Death marches of the destined-to-fail type usually are a result of unrealistic or overly optimistic expectations in scheduling, feature scope, or both, and often include lack of appropriate documentation or relevant training. The knowledge of the doomed nature of the project weighs heavily on the psyche of its participants, as if they are helplessly watching themselves and their coworkers being forced to torture themselves and march toward death. Often, the death march will involve desperate attempts to right the course of the project by asking team members to work especially grueling hours.

m) Mushroom Management

Mushroom Management, also known as Pseudo-Analysis or Blind Development, is a mocking term used to describe the running of a company or project where the communication channels between the managers and the employees do not work properly. The term alludes to the stereotypical (and somewhat inaccurate) view of mushroom cultivation: "Kept in the dark and periodically given a load of manure".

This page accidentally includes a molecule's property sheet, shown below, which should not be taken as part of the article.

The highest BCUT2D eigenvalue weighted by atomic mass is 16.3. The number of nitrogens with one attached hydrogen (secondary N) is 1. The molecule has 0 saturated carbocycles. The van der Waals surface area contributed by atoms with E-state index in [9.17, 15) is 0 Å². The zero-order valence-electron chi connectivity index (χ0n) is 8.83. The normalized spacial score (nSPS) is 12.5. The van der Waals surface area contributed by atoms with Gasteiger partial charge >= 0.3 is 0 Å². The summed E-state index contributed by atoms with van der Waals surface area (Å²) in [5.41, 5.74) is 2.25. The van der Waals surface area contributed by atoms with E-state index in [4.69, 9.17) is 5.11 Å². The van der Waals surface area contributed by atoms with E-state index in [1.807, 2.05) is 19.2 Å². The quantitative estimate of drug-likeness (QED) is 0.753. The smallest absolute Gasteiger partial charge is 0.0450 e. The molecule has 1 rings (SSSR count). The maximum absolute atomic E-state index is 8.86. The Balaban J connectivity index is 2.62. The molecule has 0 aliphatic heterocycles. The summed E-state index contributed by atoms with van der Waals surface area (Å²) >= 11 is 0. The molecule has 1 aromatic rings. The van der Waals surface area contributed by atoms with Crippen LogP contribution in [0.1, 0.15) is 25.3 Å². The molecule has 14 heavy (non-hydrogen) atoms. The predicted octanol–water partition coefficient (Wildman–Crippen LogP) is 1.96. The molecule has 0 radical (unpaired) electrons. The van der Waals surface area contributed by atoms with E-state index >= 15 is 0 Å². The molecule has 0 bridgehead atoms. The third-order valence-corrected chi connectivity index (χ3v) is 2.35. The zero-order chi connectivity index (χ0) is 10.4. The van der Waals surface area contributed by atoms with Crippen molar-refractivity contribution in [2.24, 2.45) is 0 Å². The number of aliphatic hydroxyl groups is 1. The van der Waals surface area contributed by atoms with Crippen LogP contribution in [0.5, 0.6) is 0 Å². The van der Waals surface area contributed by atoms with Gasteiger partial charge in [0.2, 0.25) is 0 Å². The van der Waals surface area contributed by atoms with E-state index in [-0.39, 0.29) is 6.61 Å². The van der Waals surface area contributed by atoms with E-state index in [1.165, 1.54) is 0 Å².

For example most of the scam or scandals in past (Enron, Lehman Brothers, Satyam, Worldcom etc.) are part of mushroom management.

The main reasons for the development of mushroom management within a company can be found at the managerial level. Mushroom management often develops when managers see themselves as the sole decision-makers within the company, rather than the people who lead all the employees towards a shared success.


Life of a project manager can be tough, if anyone needs inspiration to keep going with leading our projects and teams, it’s us. When you find yourself (or your project) constantly slamming into one brick wall after another it is always advisable to stay positive and focused. Project Management is, above all, a practice where art, science, and craft meet. They know very well that first 90% of a project takes 90% of the time, the last 10% takes the other 90%. isn't it ?

There are no good project managers - only lucky ones. The more you plan the luckier you get.

Credit : wikipedia.org, changingminds.org, newsweek.com, www.strategy-business.com, pmi.org

Published at pmmagazine.net with the consent of Samir Mishra
Source of the article: {Linkedin} on [2018-12-24]